This seems to work well in cases like the Northridge earthquake of last year. The whole experience is preserved in topics 71 and 77. In that fast-moving time, I took my hostly mission to be threefold: see that people get questions answered, see that errors and rumors are swiftly debunked, and see that the discussion stays near the concrete facts. But you know, it didn't take a lot of work other than vigilance, just showing up. Out of 787 responses in those topics only 51 were mine, over a period of thirteen months. I had a lot of help from the usual gang of stalwarts, including two, and , who are missed today. On the Well, it seems like everyone chips in, especially other hosts. So after the First Amendment of the Well -- maximum free speech for all -- I'd put this Second Amendment: A well-regulated discussion being necessary for a great conferencing service, the importance of choosing exemplary Wellbeings as hosts should not be forgotten.

I've had a good time in the quake conference; in fact, I want to make some more places like it. And as a way to step down a bit from the Mandelian rigor that hosting quake requires, I want them to range more widely in tone. So I started the air conference, hoping to bring together some very disparate threads and also to make use of the atmospheric expertise found at the company where I work. At that point a grand whim took hold of me, and my plan is bearing fruit. In the next few days I will launch the earth conference, which will have a similar elemental scope, and over the next few weeks I'll fill out the set with the conferences "water" and "fire." Can this Aldenian conceit be pulled off? I'll do my best, with the help of some creative cohosts. And I'll apply some of the lessons I've picked up along the way.

The first of those lessons is -- just jump in! Don't be scared to start topics. That's something that Tom Mandel excelled at. The minute a story came over the wire, he'd start a topic somewhere. That breaks the ice. Sure, not all of them thrive, but some of them do. I find it a little hard to take that risk, myself; you want every topic to be a classic. So I need to work on that one.

The next lesson is the counterpart to the first one -- keep on top of the deadwood! This one I'm better at, because I still like to work my way into a conference starting at number 1, and I appreciate a well-pruned topic list. It's a valuable thing when people take that in-depth approach, and I want to make it easier.

Another lesson is -- stir the pot! Browse down your topic list every once in a while and something will always suggest itself. Remember the automatic "fixseen": a new reader, joining a conference for the first time, faces a blank screen. The next thing that reader does is sample recent posts. Make sure that the new reader will find some old chestnuts in the soup of the day. It's the history in the Well that makes it special. Make the most of this asset.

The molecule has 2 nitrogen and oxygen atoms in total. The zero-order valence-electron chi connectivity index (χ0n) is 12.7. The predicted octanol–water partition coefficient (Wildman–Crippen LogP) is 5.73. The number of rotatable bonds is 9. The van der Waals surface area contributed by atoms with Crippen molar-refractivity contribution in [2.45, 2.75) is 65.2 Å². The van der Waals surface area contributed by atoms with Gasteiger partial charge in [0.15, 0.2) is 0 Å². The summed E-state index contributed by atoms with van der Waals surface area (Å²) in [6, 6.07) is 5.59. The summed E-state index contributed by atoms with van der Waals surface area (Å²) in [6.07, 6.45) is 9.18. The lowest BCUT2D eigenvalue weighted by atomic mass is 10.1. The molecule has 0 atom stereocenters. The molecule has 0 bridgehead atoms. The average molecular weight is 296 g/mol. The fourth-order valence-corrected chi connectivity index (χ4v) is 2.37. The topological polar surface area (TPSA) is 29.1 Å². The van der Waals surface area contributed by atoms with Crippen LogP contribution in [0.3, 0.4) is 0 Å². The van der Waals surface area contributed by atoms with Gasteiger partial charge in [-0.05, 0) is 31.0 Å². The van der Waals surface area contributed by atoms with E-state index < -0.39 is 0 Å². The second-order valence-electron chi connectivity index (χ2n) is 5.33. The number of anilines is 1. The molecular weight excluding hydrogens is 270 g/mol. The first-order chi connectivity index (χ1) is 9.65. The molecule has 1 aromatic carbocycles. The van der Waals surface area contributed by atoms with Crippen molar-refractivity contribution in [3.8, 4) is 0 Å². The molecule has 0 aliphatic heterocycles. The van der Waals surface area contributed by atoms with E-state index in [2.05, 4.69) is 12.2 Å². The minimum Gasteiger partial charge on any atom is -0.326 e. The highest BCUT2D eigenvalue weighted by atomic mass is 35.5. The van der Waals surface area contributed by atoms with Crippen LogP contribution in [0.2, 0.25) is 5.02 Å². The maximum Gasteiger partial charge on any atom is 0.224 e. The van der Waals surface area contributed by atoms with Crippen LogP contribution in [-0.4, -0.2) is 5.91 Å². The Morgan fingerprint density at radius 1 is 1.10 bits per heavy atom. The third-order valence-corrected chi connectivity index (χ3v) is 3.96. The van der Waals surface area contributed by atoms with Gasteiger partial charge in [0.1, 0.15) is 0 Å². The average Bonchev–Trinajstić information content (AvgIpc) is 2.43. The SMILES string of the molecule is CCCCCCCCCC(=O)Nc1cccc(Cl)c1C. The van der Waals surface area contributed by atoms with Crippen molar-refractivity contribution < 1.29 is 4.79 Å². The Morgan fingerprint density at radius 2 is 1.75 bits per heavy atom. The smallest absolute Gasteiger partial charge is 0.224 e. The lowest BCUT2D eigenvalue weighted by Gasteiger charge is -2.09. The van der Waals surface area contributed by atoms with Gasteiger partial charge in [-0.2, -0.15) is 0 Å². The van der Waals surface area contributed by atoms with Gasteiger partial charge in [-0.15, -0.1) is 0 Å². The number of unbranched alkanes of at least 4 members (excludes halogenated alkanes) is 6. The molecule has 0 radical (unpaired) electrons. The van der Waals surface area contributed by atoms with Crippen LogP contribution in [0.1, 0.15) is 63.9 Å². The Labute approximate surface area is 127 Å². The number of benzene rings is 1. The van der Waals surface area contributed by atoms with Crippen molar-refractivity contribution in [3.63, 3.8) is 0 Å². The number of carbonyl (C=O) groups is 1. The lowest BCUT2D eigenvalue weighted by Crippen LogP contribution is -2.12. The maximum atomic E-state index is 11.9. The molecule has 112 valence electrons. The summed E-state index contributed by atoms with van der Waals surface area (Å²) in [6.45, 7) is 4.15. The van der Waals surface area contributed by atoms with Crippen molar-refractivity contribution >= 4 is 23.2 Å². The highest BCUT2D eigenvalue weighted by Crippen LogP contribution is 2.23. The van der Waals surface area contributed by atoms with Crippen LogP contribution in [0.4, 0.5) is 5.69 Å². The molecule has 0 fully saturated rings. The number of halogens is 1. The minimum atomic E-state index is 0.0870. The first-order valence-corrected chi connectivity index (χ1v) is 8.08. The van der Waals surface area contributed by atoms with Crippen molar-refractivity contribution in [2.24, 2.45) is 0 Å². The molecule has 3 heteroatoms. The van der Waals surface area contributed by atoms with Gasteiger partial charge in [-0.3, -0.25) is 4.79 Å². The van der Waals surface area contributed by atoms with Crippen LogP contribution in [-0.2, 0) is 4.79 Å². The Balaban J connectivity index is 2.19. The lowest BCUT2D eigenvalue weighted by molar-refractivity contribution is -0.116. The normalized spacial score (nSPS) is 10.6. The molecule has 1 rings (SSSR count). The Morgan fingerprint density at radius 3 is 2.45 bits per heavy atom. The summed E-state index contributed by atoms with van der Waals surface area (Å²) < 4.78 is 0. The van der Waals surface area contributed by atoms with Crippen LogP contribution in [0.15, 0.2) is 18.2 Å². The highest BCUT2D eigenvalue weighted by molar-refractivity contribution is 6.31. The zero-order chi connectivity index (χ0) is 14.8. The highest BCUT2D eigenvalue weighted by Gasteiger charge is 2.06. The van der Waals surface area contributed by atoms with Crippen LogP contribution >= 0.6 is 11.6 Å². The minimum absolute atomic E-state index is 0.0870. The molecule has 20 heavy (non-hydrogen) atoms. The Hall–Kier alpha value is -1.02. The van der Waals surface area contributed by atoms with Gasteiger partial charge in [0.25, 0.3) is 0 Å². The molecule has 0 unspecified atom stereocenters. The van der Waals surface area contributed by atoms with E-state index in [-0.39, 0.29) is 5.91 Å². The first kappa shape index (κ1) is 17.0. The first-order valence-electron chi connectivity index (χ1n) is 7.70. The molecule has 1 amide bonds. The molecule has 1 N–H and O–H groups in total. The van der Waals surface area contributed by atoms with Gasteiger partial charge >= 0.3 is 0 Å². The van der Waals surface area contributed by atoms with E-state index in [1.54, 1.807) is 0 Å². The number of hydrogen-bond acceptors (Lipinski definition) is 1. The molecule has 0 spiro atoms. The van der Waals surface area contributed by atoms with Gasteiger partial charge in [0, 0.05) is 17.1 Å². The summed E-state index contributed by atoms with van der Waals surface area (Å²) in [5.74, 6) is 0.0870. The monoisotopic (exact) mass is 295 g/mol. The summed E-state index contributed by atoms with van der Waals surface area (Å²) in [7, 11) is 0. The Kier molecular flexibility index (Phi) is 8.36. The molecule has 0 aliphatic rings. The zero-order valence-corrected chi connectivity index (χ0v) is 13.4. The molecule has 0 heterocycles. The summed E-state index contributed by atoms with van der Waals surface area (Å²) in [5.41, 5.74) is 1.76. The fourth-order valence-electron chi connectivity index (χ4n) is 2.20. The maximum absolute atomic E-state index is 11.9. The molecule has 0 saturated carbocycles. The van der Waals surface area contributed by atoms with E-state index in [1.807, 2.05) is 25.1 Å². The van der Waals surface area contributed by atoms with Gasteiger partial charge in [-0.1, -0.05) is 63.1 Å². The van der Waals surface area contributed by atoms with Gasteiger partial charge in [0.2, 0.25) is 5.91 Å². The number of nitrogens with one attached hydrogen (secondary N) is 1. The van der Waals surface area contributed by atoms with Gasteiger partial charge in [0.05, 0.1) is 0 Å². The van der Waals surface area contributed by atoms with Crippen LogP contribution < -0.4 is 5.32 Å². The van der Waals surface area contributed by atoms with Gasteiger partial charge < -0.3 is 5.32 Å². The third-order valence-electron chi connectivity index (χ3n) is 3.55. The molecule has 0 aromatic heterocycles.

A fourth lesson is -- circulate! This is one thing that your comp time is for. Check out different conferences. For one thing, there might be a topic worth linking. You may find someone you know from your conference, showing a whole different side. You might see a banner, or a menu, or a way to start a topic that looks fun. The Picospan trick that I recommend is this: go into your .cfonce file and add the line "set noautojoin." Then when you enter a new conference, you always have the option of "observing" it. This is a read- only mode that leaves no traces in the conference directory or in yours.

I want to end my remarks with a thought about the Net-wide environment for hosting. There are more people everywhere doing online conversation, which tends to dilute the discussion, as we already know from the busiest places on the Well. Thus we must work harder in the rising din to maintain the atmosphere we prefer, whether that be concentrated debate in 's politics conference, concentrated advice in and 's health conference, concentrated silliness in 's bryana, or concentrated community in 's Grateful Dead family or in and 's genx.

People also have more places to telnet to and the same number of hours in the day to spend out there. They will take note of good hosting, and they will be served by better hosts. And more people out there will be in the hosting business. The stakes will rise. The best hosts will earn more--maybe even real money. For some of us, hosting will someday become an actual job, somewhere on the Net.

A final lesson from that TV class was that while people worked to realize the vision I laid out for them, there were seventeen other visions in there. All of those visions were original, and some were superior to mine. The Well is in the same position, in the business, that I was in in that class: first in line, but knowing that others will get their turns. The Well was a pioneer in online conferencing, and its place in history is secure; but history gets you only up to the present -- up to today's login. What comes after that is up to us.

Copyright 1995 by Andrew Alden. Used by permission, all rights reserved.